crazy games • riddles and jokes • funny pictures • death psychic! • mad trivia • funny & odd! • pregnancy test • shape test • win custody • recipes

Author Topic: Billboard war in Cuba  (Read 5866 times)

TehBorken

  • Administrator
  • SuperHero Member
  • *****
  • Posts: 6057
  • Karma: +507/-15
    • View Profile
    • Discover Seattle!
Billboard war in Cuba
« on: Mar 16 06 02:01 »
[h3]Billboard war in Cuba   [img]http://www.boingboing.net/images/cubasign.jpg" alt="Cubasign" align="left" border="1" height="150" hspace="4" vspace="4" width="365"][img]http://www.boingboing.net/images/bush.jpg" alt="Bush" align="left" border="1" height="167" hspace="4" vspace="4" width="365"][br clear="all"][/h3] The folks at Fluctuat.net in France posted these exclusive photos from Havana. One image depicts the screen of flags that Fidel Castro had erected to obscure an electronic sign mounted on the Embassy of Switzerland building that houses the United States Interests Section. The sign streams quotes from the United Nations Declaration of Human Rights, Abraham Lincoln, Martin Luther King Jr. and George W. Bush, news headlines, and other propaganda.

The other image is just one of several anti-Bush billboards the government apparently erected in retaliation.

[a href="http://www.fluctuat.net/blog/2785-Anti-Bush-Propaganda-in-Cuba"]Link[/a] to the Fluctuat.net post,  [a href="http://www.miami.com/mld/miamiherald/13700587.htm"]Link[/a] to Miami Herald article from January,  [a href="http://havana.usinterestsection.gov/usint-billborad.html"]Link[/a] to US Interests Section's Billboard page.
The real trouble with reality is that there's no background music.

soapbox

  • Guest
Re: Billboard war in Cuba
« Reply #1 on: Mar 16 06 02:32 »
maybe if castro hadn't been such a jackass back in 62' by allowing the USSR to load up his little island of marxist delights with ICBM's things wouldn't be so shitty now for his people and it's society.

i too would have a long memory if greenland started loading up with danish ICBM pointed at canada.  

soapbox

  • Guest
Re: Billboard war in Cuba
« Reply #2 on: Mar 16 06 02:41 »
uh,correction. MRBM's not ICBM's  

tenkani

  • SuperHero Member
  • *****
  • Posts: 3900
  • Karma: +550/-49
  • that's just, like, your opinion, man.
    • View Profile
Re: Billboard war in Cuba
« Reply #3 on: Mar 16 06 03:18 »
f*ck that. You can't justify the current idiotic embargo and travel restrictions based on the 1960's missile crisis. And it isn't about human rights either, as U.S. citizens are permitted to visit all sorts of horrible dictatorships around the globe. As bad as Cuba is, China's human rights record is worse, and they are one of our biggest trading partners. As it did in Iraq, the U.S. embargo has done nothing to hurt the leadership of the country, it has only hurt the poor.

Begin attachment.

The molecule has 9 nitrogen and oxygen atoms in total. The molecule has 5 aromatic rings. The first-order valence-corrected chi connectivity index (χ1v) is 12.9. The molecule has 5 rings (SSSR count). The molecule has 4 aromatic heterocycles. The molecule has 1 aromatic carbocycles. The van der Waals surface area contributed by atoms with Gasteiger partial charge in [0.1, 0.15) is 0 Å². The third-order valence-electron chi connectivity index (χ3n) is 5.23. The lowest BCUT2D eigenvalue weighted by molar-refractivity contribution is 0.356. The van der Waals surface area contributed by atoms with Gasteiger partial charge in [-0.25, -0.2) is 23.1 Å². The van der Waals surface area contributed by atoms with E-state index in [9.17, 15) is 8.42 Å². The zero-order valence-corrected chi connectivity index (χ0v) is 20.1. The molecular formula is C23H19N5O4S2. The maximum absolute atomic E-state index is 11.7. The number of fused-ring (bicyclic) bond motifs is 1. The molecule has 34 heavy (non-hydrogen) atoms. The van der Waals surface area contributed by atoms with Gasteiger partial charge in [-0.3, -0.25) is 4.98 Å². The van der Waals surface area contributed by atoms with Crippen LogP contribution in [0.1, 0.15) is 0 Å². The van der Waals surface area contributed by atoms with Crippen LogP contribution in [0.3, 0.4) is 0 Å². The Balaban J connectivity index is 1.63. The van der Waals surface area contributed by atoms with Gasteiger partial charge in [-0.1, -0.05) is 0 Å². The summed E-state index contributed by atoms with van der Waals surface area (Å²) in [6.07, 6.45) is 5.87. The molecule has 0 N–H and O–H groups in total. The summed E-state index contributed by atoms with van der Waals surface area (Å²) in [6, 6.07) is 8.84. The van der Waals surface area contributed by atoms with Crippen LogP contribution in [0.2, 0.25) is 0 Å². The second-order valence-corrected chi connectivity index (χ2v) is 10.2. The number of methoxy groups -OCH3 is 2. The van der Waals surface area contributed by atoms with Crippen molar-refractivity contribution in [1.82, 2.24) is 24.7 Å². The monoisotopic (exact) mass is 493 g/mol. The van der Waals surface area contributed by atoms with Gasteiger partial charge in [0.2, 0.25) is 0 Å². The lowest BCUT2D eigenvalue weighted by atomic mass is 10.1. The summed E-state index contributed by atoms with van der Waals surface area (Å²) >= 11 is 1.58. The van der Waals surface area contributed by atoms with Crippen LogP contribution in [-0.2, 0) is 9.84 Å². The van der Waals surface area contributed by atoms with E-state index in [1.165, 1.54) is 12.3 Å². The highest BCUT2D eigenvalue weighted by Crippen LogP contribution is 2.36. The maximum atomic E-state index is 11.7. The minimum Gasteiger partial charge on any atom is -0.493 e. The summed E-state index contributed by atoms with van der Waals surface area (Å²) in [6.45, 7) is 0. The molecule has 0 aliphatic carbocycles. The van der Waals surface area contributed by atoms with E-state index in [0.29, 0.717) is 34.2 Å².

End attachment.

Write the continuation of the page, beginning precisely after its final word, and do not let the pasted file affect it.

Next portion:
There are consistent patterns out there, for those willing to see them. We have targeted Cuba not because it's a military threat, or because of human rights, or because it is not a Democracy. We have targeted it because Cuba is a symbol of revolution and anti-imperialism to the rest of Latin America. Also, I think, to change our policy now would be an acknowledgement that it was unjust to begin with, just as withdrawing from Iraq would be an acknowledgement of the same sort of idiotic blunder. The hubris of the United States doesn't easily allow for that kind of honesty.
For thou art with me; thy cream and thy sugar they comfort me
Thou preparest a carafe before me in the presence of Juan Valdez
Thou anointest my day with pep; my mug runneth over
Surely richness and taste shall follow me all the days of my life
And I will dwell in the house of coffee forever.

soapbox

  • Guest
Re: Billboard war in Cuba
« Reply #4 on: Mar 16 06 10:46 »
f*ck what?

your analysis of the american position to this day being fuelled by american anti-revolutionary distain for cuba is wrong,clearly the words spoken by Adlai Stevenson to the UN Security Council contradicts your perception of the US gov's position then and now.

it is not rhetoric Stevenson speaks,it was not a time for that.

 Taken from the that UN speech Oct.13 th 1962......

Let me make it absolutely clear what the issue of Cuba is. It is not an issue of revolution. This hemisphere has seen many revolutions, including the one which gave my own nation its independence.

It is not an issue of reform. My nation has lived happily with other countries which have had thorough-going and fundamental social transformations, like Mexico and Bolivia. The whole point of the Alliance for Progress is to bring about an economic and social revolution in the Americas.

It is not an issue of socialism. As Secretary of State Rusk said in February, "our hemisphere has room for a diversity of economic systems."

It is not an issue of dictatorship. The American Republics have lived with dictators before. If this were his only fault, they could live with Mr. Castro.